2009, No. 2

Education Department: 713-942-8000, ext.105

March 2009

SAVE THE DATE FOR THIS YEAR'S MAX M. KAPLAN SUMMER INSTITUTE FOR TEACHERS

The Max M. Kaplan Summer Institute for Educators at Holocaust Museum Houston is a four-day program that moves beyond the general history of the Holocaust  to explore the various dimensions and implications of the Holocaust and other genocides. This year's institute runs from July 7 through July 10, from 9 a.m. to 4 p.m. The institute provides substantive content and the opportunity to network with internationally known scholars of the Holocaust and teachers from around the world.

The program is directed toward educators on a secondary or higher level, but university students and educators of all levels who have a specific interest in and background knowledge of the Holocaust are invited to attend. Seating is limited and is on a competitive basis. The cost to attend the program is $150, which includes lunch and materials for the four days. Applications for the 2009 institute must be received with payment by Monday, June 22, 2009. For more information, call 713-942-8000, ext. 123 or e-mail teachertraining@hmh.org.

This educator training project has been supported by a grant from the Conference on Jewish Material Claims Against Germany, the M.B. and Edna Zale Foundation and the Max M. Kaplan Fund.

REGISTER NOW FOR "FACING HISTORY AND OURSELVES:  HOLOCAUST AND HUMAN BEHAVIOR"

The 20th century - one of the most murderous centuries in history - will forever be marked by the Nazis’ attempt to murder the Jews of Europe solely because of their ancestry. In no other history are the steps that resulted in genocide so carefully documented, not only by the victims, but also by perpetrators and bystanders. The events that led to the Holocaust raise profound moral questions about the consequences of our actions and our beliefs, and how we make distinctions between right and wrong, good and evil. While the Holocaust was unique, the questions remain universal.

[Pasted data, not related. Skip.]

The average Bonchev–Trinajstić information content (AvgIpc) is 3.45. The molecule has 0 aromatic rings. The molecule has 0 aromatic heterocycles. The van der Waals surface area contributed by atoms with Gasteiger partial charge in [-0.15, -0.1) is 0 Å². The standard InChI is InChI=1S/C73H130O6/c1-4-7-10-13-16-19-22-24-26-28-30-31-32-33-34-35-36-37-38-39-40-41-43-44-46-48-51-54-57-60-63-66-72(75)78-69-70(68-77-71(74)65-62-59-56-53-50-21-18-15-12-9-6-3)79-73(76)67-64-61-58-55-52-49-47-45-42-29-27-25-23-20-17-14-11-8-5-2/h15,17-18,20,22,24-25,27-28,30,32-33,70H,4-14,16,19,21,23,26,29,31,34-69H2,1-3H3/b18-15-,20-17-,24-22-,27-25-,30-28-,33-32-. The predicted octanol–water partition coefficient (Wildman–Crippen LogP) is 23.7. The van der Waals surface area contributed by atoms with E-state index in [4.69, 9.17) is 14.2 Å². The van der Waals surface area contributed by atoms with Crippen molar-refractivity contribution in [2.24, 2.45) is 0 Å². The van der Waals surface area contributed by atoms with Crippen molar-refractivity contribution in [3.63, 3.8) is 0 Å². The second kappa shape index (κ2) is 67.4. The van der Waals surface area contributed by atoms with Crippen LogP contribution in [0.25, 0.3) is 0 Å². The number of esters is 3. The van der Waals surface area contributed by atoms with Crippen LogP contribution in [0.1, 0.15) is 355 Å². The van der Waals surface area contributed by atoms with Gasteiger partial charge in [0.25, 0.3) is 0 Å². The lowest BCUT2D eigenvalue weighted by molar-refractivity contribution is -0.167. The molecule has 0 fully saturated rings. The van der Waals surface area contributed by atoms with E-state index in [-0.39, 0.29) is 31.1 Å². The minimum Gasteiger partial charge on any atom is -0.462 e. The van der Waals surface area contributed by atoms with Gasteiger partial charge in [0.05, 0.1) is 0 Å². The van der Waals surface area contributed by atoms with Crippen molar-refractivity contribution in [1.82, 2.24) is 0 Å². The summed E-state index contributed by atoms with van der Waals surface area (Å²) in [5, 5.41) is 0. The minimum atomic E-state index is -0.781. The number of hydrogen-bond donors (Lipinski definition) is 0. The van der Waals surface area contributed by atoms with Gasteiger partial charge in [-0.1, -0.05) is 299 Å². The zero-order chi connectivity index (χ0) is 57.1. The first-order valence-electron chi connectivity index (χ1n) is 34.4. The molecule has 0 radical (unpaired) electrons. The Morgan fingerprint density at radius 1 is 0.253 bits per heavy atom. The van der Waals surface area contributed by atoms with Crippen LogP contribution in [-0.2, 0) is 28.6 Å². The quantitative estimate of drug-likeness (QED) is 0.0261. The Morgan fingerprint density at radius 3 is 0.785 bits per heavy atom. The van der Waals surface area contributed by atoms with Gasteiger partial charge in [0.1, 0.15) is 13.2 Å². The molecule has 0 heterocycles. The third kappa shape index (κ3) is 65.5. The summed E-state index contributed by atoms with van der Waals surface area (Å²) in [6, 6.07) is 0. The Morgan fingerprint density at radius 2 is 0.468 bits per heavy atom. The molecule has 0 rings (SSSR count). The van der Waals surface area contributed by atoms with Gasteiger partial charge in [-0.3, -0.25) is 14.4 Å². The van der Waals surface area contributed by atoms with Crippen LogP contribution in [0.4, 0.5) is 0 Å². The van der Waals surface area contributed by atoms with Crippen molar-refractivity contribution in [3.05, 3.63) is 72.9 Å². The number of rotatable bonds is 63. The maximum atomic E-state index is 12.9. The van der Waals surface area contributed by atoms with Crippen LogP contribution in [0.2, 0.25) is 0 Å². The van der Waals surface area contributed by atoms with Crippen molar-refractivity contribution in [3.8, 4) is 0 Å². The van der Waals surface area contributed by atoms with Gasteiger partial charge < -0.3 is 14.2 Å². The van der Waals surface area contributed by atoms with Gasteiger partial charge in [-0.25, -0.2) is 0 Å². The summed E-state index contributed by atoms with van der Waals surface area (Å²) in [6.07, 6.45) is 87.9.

Using Facing History’s principal resource book, "Holocaust and Human Behavior," as well as video, primary sources and presentations by survivors and leading scholars of the Holocaust, participants in this July seminar will experience a rigorous encounter with this powerful history.

The seminar runs from July 20, 2009 through July 24, from 8:30 a.m. to 5:30 p.m. daily at Holocaust Museum Houston's Morgan Family Center and will be conducted by staff of Facing History and Ourselves.

During the seminar, a wide range of innovative teaching strategies will be used to help teachers confront the Holocaust. Participants will leave with a thorough grounding on how to incorporate these teaching tools into their classrooms in ways that will help students connect the history of the Holocaust to the ethical choices they face today.

Participants will follow Facing History’s scope and sequence, beginning with an exploration of questions of identity in our lives today and then to questions of group membership in history. These early sessions lay the foundation for an intensive examination of the steps that led to the Holocaust and the eventual mass murder of millions of Jews and other victims. Participants then will be asked to think about questions of judgment and memory, considering who bears responsibility for crimes against humanity and how to confront or memorialize the past. The seminar will conclude by challenging participants to reflect on questions about what it means to participate responsibly in a civil society.

Following the seminar, participants will receive complete access to Facing History’s Educator Resources, including downloadable unit plans, lessons and online conversations. In addition, participants may borrow videos, DVD and books from Facing History’s lending library. Each participant also will be assigned a Facing History program associate, who can provide ongoing support services.

The cost to attend the program is $100. Register online at www.facinghistory.org. For more information, contact Tracy Garrison-Feinberg at 212-868-6544, ext. 34 or by e-mail at  tracy_garrison-feinberg@facing.org.

HELP TEACH THE DANGERS OF HATRED: BECOME A DOCENT